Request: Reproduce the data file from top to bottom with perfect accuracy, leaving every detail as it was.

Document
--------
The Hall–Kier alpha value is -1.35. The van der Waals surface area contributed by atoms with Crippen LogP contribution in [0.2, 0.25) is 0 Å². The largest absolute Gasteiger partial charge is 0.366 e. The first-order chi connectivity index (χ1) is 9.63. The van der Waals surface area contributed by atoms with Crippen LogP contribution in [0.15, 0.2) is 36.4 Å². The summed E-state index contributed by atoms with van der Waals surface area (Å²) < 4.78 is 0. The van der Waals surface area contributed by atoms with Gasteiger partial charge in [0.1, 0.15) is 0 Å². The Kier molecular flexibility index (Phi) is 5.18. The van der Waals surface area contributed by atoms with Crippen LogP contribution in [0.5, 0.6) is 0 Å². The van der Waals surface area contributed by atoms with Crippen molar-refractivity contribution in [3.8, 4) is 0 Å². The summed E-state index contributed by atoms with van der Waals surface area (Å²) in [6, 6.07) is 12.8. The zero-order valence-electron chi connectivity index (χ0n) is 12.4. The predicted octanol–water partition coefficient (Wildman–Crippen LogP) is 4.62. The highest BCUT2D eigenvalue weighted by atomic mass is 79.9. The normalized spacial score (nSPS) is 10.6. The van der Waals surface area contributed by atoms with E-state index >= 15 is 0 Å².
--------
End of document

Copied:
The Hall–Kier alpha value is -1.35. The van der Waals surface area contributed by atoms with Crippen LogP contribution in [0.2, 0.25) is 0 Å². The largest absolute Gasteiger partial charge is 0.366 e. The first-order chi connectivity index (χ1) is 9.63. The van der Waals surface area contributed by atoms with Crippen LogP contribution in [0.15, 0.2) is 36.4 Å². The summed E-state index contributed by atoms with van der Waals surface area (Å²) < 4.78 is 0. The van der Waals surface area contributed by atoms with Gasteiger partial charge in [0.1, 0.15) is 0 Å². The Kier molecular flexibility index (Phi) is 5.18. The van der Waals surface area contributed by atoms with Crippen LogP contribution in [0.5, 0.6) is 0 Å². The van der Waals surface area contributed by atoms with Crippen molar-refractivity contribution in [3.8, 4) is 0 Å². The summed E-state index contributed by atoms with van der Waals surface area (Å²) in [6, 6.07) is 12.8. The zero-order valence-electron chi connectivity index (χ0n) is 12.4. The predicted octanol–water partition coefficient (Wildman–Crippen LogP) is 4.62. The highest BCUT2D eigenvalue weighted by atomic mass is 79.9. The normalized spacial score (nSPS) is 10.6. The van der Waals surface area contributed by atoms with E-state index >= 15 is 0 Å².